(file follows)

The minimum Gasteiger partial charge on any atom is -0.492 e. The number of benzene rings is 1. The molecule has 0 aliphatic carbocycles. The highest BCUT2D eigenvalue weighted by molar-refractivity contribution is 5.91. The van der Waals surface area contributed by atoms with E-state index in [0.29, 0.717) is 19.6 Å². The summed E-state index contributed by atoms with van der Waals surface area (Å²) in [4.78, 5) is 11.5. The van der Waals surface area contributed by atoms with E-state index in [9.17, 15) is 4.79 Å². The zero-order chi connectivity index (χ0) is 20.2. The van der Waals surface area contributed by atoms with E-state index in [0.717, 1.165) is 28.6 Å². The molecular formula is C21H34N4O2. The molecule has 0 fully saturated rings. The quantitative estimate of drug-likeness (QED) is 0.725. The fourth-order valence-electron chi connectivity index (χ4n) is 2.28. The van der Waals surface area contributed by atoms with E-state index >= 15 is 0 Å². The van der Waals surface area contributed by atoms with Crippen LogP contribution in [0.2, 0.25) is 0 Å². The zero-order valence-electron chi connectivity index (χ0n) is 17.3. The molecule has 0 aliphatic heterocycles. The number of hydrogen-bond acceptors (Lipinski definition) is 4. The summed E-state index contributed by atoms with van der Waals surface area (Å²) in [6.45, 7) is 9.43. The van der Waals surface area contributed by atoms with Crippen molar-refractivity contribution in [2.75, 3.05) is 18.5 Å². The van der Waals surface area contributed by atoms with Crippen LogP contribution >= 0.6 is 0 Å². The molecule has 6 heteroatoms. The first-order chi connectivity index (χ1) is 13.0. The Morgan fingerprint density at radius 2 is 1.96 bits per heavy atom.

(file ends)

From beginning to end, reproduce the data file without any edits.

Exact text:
The minimum Gasteiger partial charge on any atom is -0.492 e. The number of benzene rings is 1. The molecule has 0 aliphatic carbocycles. The highest BCUT2D eigenvalue weighted by molar-refractivity contribution is 5.91. The van der Waals surface area contributed by atoms with E-state index in [0.29, 0.717) is 19.6 Å². The summed E-state index contributed by atoms with van der Waals surface area (Å²) in [4.78, 5) is 11.5. The van der Waals surface area contributed by atoms with E-state index in [9.17, 15) is 4.79 Å². The zero-order chi connectivity index (χ0) is 20.2. The van der Waals surface area contributed by atoms with E-state index in [0.717, 1.165) is 28.6 Å². The molecular formula is C21H34N4O2. The molecule has 0 fully saturated rings. The quantitative estimate of drug-likeness (QED) is 0.725. The fourth-order valence-electron chi connectivity index (χ4n) is 2.28. The van der Waals surface area contributed by atoms with E-state index >= 15 is 0 Å². The van der Waals surface area contributed by atoms with Crippen LogP contribution in [0.2, 0.25) is 0 Å². The zero-order valence-electron chi connectivity index (χ0n) is 17.3. The molecule has 0 aliphatic heterocycles. The number of hydrogen-bond acceptors (Lipinski definition) is 4. The summed E-state index contributed by atoms with van der Waals surface area (Å²) in [6.45, 7) is 9.43. The van der Waals surface area contributed by atoms with Crippen molar-refractivity contribution in [2.75, 3.05) is 18.5 Å². The van der Waals surface area contributed by atoms with Crippen LogP contribution >= 0.6 is 0 Å². The molecule has 6 heteroatoms. The first-order chi connectivity index (χ1) is 13.0. The Morgan fingerprint density at radius 2 is 1.96 bits per heavy atom.